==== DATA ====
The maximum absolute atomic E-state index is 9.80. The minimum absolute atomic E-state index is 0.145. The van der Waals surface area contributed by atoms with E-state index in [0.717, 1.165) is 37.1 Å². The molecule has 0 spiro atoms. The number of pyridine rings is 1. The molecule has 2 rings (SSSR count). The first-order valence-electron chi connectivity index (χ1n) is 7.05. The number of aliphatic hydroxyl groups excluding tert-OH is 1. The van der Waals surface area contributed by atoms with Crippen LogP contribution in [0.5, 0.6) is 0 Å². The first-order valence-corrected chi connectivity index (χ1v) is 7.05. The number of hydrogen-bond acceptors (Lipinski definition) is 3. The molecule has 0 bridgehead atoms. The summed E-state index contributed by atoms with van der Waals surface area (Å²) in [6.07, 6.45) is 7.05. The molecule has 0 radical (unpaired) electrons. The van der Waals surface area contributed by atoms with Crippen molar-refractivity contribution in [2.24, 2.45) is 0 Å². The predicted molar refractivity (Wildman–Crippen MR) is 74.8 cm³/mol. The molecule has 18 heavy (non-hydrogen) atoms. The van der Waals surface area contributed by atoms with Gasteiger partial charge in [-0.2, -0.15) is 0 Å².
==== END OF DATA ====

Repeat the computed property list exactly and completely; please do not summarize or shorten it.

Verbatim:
The maximum absolute atomic E-state index is 9.80. The minimum absolute atomic E-state index is 0.145. The van der Waals surface area contributed by atoms with E-state index in [0.717, 1.165) is 37.1 Å². The molecule has 0 spiro atoms. The number of pyridine rings is 1. The molecule has 2 rings (SSSR count). The first-order valence-electron chi connectivity index (χ1n) is 7.05. The number of aliphatic hydroxyl groups excluding tert-OH is 1. The van der Waals surface area contributed by atoms with Crippen LogP contribution in [0.5, 0.6) is 0 Å². The first-order valence-corrected chi connectivity index (χ1v) is 7.05. The number of hydrogen-bond acceptors (Lipinski definition) is 3. The molecule has 0 bridgehead atoms. The summed E-state index contributed by atoms with van der Waals surface area (Å²) in [6.07, 6.45) is 7.05. The molecule has 0 radical (unpaired) electrons. The van der Waals surface area contributed by atoms with Crippen molar-refractivity contribution in [2.24, 2.45) is 0 Å². The predicted molar refractivity (Wildman–Crippen MR) is 74.8 cm³/mol. The molecule has 18 heavy (non-hydrogen) atoms. The van der Waals surface area contributed by atoms with Gasteiger partial charge in [-0.2, -0.15) is 0 Å².